- Common Name
- Florida Panther
- Genus Species
- Felis concolor coryi (plain - refers to the coat color)
- Mountain lions are the largest species of cat native to North America. Their coats are typically a uniform silver-gray, tawny or reddish-brown in color although some are occasionally melanistic (black) and rarely albino. Kittens tend to have a spotted coat and blue eyes. Physically, Florida panthers differ slightly from other Felis concolor subspecies – they are darker in color, they have longer legs with smaller feet, and are lighter in weight.
Male: Adult males tend to be larger than mature females.
- Male: Mature males measure more than 2 m (6.6 ft.) from the nose to the tip of the tail, and stand 60 to 70 cm (24 to 28 in.) at the shoulders.
Female: Adult females measure about 1.8 m (6 ft.) in length from the nose to the tip of the tail.
- Male: Wild adult males weigh from 48 to 67 kg (106 to 148 lbs.)
Female: Adult females weigh about 29 to 45 kg (65 to 100 lbs.)
- An adult Florida panther needs to eat about 35–50 deer-sized animals each year, although females with cubs may need twice that amount. Besides white-tailed deer, Florida panthers may eat rabbits, wild hogs, birds, armadillos, rats, carrion, and grass. There is even a documented report of the panthers eating two alligators in the Everglades National Park.
- Gestational period 90 to 95 days; On average, females give birth to 1 to 4 kittens and care for their kittens in dens usually in areas of dense palmetto trees.
- Estral Period
- Estral period 8 days, the cycle lasts 23 days. Females of this species are induced ovulators, triggered by copulation an egg is released from the ovary.
- Nursing Duration
- 9 to 12 months (wean)
- Sexual Maturity
- Male: 26 to 30 months
Female: 22 to 23 months
- Life Span
- 10 to 12 years or more
- Typically found in remote and fairly undisturbed areas with abundant prey and cover
- Global: Between 30 to 50 panthers
- IUCN: Critically Endangered (for F.c.coryi and F.c.couguar)
CITES: Appendix I (for F.c.coryi)
- The Florida panther is the only mountain lion subspecies found east of the Mississippi River. The few remaining wild individuals live in remote wilderness areas.
- Florida panthers can leap more than 4 m (15 ft.) when pouncing on their prey. There are no documented cases of attacks on humans in Florida.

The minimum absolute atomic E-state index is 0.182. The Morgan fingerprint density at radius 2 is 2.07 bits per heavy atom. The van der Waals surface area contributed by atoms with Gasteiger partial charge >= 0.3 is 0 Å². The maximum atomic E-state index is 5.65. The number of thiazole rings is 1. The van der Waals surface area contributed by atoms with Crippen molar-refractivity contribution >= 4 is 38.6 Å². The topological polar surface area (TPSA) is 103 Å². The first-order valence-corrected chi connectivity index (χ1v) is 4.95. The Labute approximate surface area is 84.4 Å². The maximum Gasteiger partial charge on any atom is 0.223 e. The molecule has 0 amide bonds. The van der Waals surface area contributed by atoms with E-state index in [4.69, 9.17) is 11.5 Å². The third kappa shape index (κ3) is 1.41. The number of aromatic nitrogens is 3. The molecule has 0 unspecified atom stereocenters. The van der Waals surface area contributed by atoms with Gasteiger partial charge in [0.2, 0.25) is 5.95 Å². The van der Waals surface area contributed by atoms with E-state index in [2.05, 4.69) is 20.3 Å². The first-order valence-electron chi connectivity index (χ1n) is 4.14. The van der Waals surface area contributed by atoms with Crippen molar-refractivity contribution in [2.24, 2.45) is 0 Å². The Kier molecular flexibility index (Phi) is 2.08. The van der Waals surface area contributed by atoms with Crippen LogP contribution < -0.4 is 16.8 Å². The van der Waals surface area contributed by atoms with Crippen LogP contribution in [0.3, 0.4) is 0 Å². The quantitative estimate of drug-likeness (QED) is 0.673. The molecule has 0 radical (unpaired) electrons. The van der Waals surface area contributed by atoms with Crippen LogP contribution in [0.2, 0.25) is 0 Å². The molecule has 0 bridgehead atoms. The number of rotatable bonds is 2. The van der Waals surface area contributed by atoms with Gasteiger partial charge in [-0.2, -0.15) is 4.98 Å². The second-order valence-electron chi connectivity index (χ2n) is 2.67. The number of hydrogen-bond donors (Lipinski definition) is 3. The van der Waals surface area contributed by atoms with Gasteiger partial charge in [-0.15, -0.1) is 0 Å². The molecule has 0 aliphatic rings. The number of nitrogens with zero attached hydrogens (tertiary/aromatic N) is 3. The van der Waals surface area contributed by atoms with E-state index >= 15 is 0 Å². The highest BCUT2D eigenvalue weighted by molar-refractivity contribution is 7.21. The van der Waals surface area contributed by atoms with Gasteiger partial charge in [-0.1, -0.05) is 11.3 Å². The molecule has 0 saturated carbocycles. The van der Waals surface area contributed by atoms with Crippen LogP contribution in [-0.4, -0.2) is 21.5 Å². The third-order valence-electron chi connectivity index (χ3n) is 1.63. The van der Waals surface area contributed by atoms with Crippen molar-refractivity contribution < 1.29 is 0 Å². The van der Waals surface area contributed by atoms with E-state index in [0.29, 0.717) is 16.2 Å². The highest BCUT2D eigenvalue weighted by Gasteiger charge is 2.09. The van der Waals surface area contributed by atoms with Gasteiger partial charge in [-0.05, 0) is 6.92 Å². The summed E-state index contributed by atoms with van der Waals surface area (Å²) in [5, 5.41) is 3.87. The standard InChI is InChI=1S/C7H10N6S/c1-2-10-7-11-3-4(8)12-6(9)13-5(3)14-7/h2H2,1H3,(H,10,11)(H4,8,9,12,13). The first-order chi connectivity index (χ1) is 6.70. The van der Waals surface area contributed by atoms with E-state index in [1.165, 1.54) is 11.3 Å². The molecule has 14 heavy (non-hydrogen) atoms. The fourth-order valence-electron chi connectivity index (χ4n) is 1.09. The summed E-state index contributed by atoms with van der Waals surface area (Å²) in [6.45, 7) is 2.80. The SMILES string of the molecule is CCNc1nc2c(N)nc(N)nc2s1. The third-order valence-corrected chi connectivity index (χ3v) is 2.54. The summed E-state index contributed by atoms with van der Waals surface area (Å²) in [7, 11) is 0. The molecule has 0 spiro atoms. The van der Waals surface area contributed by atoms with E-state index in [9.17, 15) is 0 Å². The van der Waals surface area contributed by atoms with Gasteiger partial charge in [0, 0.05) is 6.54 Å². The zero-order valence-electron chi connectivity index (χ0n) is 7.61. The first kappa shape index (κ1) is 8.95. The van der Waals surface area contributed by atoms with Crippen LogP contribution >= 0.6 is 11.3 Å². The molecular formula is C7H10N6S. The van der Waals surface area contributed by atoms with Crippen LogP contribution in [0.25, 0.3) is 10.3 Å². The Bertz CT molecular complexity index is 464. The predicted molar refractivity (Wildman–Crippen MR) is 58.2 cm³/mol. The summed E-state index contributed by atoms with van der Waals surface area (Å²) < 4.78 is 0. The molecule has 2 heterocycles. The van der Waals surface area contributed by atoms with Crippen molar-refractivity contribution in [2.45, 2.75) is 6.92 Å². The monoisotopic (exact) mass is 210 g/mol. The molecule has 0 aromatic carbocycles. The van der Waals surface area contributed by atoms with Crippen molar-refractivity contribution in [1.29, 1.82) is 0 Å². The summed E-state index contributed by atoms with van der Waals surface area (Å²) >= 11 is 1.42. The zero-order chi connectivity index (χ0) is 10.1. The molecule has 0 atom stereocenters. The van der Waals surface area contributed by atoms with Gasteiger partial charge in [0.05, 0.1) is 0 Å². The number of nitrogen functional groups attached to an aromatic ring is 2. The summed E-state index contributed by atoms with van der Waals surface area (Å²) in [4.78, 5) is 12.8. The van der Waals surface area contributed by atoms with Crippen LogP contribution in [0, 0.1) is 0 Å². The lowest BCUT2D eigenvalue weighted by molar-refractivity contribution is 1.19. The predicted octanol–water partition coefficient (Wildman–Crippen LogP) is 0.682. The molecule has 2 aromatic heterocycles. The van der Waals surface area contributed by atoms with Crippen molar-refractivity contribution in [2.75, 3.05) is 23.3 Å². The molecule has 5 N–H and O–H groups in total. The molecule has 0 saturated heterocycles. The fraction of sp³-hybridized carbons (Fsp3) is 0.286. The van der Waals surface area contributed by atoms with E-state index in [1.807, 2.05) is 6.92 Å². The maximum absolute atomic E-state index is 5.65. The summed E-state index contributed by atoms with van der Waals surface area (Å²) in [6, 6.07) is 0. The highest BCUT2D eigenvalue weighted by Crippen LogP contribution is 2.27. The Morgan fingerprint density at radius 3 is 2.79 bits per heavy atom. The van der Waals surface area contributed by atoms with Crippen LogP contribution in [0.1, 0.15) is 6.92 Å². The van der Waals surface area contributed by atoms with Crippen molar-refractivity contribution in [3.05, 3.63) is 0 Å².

- Although mountain lions are one of the largest species of cat found in North America, they actually have more in common with the house cat than a lion or tiger. Unlike other large cats, mountain lions lack a flexible hyoid and are unable to roar.
Ecology and Conservation
With a population that numbers only between 30 to 50 individuals, Florida panthers have become one of most rare and endangered animals in the United States. The greatest threat to Florida panthers is habitat loss. These animals require large territories of undisturbed land with sufficient prey.
A simple road may divide panther habitat, resulting in fewer breeding opportunities. With Florida panthers being separated from potential mates, they are forced to breed within a very small stock. Inbreeding has become a disturbing new pitfall. The close proximity of the road presents deadly hazard to the panthers. From 1978 to 1988, cars on the roadways in Florida killed 11 panthers. Currently, wildlife crossing signs, fences and underpasses help reduce deaths from collisions with automobiles.
Other pressures facing Florida panthers include exposure to domestic cat and dog diseases such as parvovirus, feline leukemia, feline HIV and rabies. Because the population numbers are so low in this subspecies, these animals may have less effective immune systems resulting from inbreeding and be more prone to disease or parasite infection.
This is the official state mammal of Florida, and state law as well as the Endangered Species Act protects Florida panthers.
Nowak, Ronald M. (ed.). Walker's Mammals of the World. Baltimore: Johns Hopkins University Press, 1991.
Parker, S. (ed.). Grizmek's Encyclopedia of Mammals. New York: McGraw-Hill Publishing Co., 1990.
Florida Panther Net: www.panther.state.fl.us
IUCN cat specialist group: http://lynx.uio.no/catfolk/puma-08.htm